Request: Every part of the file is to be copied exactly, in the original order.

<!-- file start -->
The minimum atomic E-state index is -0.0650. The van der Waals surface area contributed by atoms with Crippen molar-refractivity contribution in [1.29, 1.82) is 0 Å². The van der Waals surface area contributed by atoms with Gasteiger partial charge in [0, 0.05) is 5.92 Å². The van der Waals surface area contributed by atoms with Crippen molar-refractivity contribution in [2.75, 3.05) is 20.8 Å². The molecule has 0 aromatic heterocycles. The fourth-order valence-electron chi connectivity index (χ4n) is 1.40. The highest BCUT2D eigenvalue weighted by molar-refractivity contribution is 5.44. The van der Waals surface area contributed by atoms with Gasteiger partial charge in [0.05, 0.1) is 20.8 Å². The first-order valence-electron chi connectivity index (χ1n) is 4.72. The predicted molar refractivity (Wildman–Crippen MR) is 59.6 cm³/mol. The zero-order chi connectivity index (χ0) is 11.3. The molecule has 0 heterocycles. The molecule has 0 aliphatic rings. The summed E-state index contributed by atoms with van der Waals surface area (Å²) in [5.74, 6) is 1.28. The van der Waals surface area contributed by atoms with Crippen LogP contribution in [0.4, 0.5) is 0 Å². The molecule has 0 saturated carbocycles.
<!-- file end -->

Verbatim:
The minimum atomic E-state index is -0.0650. The van der Waals surface area contributed by atoms with Crippen molar-refractivity contribution in [1.29, 1.82) is 0 Å². The van der Waals surface area contributed by atoms with Gasteiger partial charge in [0, 0.05) is 5.92 Å². The van der Waals surface area contributed by atoms with Crippen molar-refractivity contribution in [2.75, 3.05) is 20.8 Å². The molecule has 0 aromatic heterocycles. The fourth-order valence-electron chi connectivity index (χ4n) is 1.40. The highest BCUT2D eigenvalue weighted by molar-refractivity contribution is 5.44. The van der Waals surface area contributed by atoms with Gasteiger partial charge in [0.05, 0.1) is 20.8 Å². The first-order valence-electron chi connectivity index (χ1n) is 4.72. The predicted molar refractivity (Wildman–Crippen MR) is 59.6 cm³/mol. The zero-order chi connectivity index (χ0) is 11.3. The molecule has 0 heterocycles. The molecule has 0 aliphatic rings. The summed E-state index contributed by atoms with van der Waals surface area (Å²) in [5.74, 6) is 1.28. The van der Waals surface area contributed by atoms with Crippen LogP contribution in [0.4, 0.5) is 0 Å². The molecule has 0 saturated carbocycles.